Dylan and I had a conversation about marriage and children today. Siri and I had talked about each. Dylan and Camella had recently, and seriously, began to plan for marriage. All that stuff is for the future though. It used to be that I just deplored the idea of reproducing. The old clichÃ©, “How could you bring a child into this horrible world yammity yammity.” Walking the 950 miles so far has affected my thinking on the matter. It’s not at all a horrible world. It is, based on what I can see from here, an inspiring and beautiful world. Granted, certain aspects of modern humanity leave a lot to be desired. Humanity, however, is such an infinitesimal component of the whole picture. Anyhow, its all relative to where one goes, and what they do, and how they interpret what happens. There is easily a lifetime of enjoyment to be had.
The desert is so far behind. Every day we are sloshing slogging and bogging through creeks, mud, lakelets, rivers, snow, and ice that under drier circumstances would be known as “the trail.” At any given moment of the day, I could wring enough water out of my socks to quench the thirst of any parched desert trecker. It is the height of the spring runoff. A whole long winters worth of snow is thawing and racing down the hillsides. As we pass into lower elevations, the snow has abated; yet, the creeks we must cross are bigger and come in greater frequency. We waded five today. Well, three really but we made a wrong turn and had to recross two.
Perhaps in retribution for not having one yesterday, we had two cross back to back snowbound passes today. Island Pass and Donahue Pass. They were both of fairly low elevation, 10,200 and 11,000 respectively. The string of Forester, Kearsarge, both two and from Independence, Glen, Pichot, Mather, Seldon, Silver and the two today makes ten passes in eight days. We were elated to descend down to the Lyle fork of the Tuolomne river this evening. The High Sierra is now behind us. As we looked back south to craggy snow capped peaks from Donahue’s crest, we toasted them and all that they had shown us and taught us with our two remaining Snickers bars. The celebration continued at dinner further down the canyon with double rations of Pop Tarts purchased in Mammoth. I had some trepidation as to whether the Tuolomne Meadows store was yet open for the season. Dyl irrefutably argued, “Well, if it is closed extra pop tarts aren’t gonna’ get us through.” He has come a long way from the meticulous saver he was at the beginning of the trip.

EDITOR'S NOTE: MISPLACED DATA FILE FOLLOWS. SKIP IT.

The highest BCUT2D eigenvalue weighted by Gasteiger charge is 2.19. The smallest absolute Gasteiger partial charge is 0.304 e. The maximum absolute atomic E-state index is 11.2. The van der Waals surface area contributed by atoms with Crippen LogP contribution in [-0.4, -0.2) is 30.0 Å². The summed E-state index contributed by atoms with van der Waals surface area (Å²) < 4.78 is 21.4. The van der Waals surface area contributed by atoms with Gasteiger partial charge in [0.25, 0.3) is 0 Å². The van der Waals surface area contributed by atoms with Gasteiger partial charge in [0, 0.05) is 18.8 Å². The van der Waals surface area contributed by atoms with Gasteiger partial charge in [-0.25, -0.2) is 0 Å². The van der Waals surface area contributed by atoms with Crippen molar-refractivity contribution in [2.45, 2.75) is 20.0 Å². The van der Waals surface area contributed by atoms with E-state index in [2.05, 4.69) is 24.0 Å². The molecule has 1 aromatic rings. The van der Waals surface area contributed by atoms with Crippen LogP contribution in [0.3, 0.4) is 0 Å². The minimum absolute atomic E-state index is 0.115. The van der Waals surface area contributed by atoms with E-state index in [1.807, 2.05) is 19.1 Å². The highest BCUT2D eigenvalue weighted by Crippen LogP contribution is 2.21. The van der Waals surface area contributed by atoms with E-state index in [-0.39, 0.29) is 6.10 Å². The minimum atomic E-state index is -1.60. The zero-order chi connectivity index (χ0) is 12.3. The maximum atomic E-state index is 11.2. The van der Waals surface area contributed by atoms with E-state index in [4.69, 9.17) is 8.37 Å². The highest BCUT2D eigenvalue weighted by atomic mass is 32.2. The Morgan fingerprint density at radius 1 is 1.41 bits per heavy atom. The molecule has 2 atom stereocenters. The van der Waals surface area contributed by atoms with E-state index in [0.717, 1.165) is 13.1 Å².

It will be nice to refill the resupply box with all our heavy cold weather gear and ice axes and mail them home. We are still way under half way done. Coming into Yosemite, however, marks the completion of a very symbolic section. Neither of us, we found out today, has done so much as to even imagine what it will be like beyond the high Sierra. They, and the arid deserts further to the south, provided that daunting of an obstacle. Now, walking away from them, we are both curious about days to come. Coming down the avalanche torn slopes of Lyle Canyon into the green valley this evening was very emotional for me. I felt a current running through my body that made me want to scream out like the coyote. It was hard to see the trail through teary lashes. The pull toward Canada was very strong in me. Though I was very charged tonight I was holding back a great deal. The real epiphany will come crossing the international border. At that time I feel that I will feel fully prepared to let the animal all the way out.
All my dreams now, regardless of plot, characters, or setting involve walking continuously. It doesn’t bother me as dreams of working do after a long stretch on the job. Many are peaceful and pleasant. The walking isn’t even a central component in the dreams narrative. It is simply happening, like breathing. Dyl said that he was experiencing the same thing yet it was so subtle that he hadn’t even realized it until I mentioned my dreams. It is an activity that has become completely ingrained into our identities, our sense of selves, even our physiology. We walk.